Hairy big banger with 4.7-litre V8 and 160mph top speed potential. Just a handful of road cars — 31 in all — but what a road car it is! No luggage space, rainwater gets in everywhere and there’s not a hope in hell of seeing backwards to park but, with timeless looks, a rot-free glass-fibre body and a racing pedigree that includes four Le Mans wins, the GT40 has to be one of the world’s most desirable high-speed chariots. Racing versions more charismatic, however. Mirage is ultimate but strictly for circuit use.
Ford 1600E 1968-1970
Not the greatest classic but a very useable one. House-brick aerodynamics ensure that the 1600GT engine struggles past the ‘ton’, but there’s a nice plank of wood across the dash and doors, and a set of 51/2J Rostyles and other ‘goodies’ for the sporting look. A sensible 4-door saloon for travelling to and from, rather than competing with, at Silverstone. Jeff Uren’s Savage version is of greater interest: Dunlop alloy wheels, tuned exhaust and a host of other ‘tweaks’, but the heavy V6 3-litre Zodiac lump, although not lacking in ‘grunt’, makes the unassisted steering almost impossibly heavy. Worth considering one though.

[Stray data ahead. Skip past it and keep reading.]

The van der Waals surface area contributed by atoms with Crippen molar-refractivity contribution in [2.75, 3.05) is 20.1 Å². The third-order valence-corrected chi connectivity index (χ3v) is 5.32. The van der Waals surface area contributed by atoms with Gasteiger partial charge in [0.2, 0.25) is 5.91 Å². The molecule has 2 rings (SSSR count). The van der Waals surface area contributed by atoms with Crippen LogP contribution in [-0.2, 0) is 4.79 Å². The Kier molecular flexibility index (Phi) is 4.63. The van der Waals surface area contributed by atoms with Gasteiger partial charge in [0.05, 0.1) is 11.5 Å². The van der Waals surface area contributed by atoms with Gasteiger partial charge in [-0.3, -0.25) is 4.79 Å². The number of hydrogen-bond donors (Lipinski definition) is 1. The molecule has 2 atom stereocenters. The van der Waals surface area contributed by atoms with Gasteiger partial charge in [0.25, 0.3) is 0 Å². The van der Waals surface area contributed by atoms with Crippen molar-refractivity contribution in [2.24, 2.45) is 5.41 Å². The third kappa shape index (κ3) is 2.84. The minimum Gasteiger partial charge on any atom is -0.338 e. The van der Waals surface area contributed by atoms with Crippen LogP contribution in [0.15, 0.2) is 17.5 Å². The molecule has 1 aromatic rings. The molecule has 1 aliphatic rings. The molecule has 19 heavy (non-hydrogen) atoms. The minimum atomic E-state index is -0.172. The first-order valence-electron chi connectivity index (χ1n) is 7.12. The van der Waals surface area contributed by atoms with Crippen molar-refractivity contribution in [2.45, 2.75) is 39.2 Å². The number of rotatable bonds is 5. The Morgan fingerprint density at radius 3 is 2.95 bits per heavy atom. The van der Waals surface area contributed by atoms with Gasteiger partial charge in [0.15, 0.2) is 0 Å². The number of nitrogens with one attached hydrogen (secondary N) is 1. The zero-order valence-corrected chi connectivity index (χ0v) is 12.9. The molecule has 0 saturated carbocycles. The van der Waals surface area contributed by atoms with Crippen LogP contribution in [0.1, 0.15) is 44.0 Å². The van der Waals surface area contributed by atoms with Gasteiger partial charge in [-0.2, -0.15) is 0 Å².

Ford Escort RS2000 Mk1 1970-1974
Which Escort? The RS2000’s 2-litre OHC engine makes it a candidate for serious pilotes as well as the almost extinct ‘boy racer brigade’. Fine, easy handling and a lot of useable power from the 100bhp motor. The most successful rally car of all time — in all its various guises — the Escort is set to make a big comeback, but not until the RAC delivers a verdict on its classic rallying status. Alan Mann’s circuit racers were the ultimate tarmac cars — remember the 1968 British Grand Prix supporting saloon race — but where are they now?
Ford Capri RS3100 1973-1974
Naff styling, unruly rubber-eater but a riot of raucous fun. Simple V6 engine had 150bhp and a chassis that could just about cope. Bolt the big 3.4-litre ‘Cossie’ in, blue and white paint job and don’t put your foot down too hard in second — the roof has a habit of ‘kinking’.
Gordon Keeble 1964-1967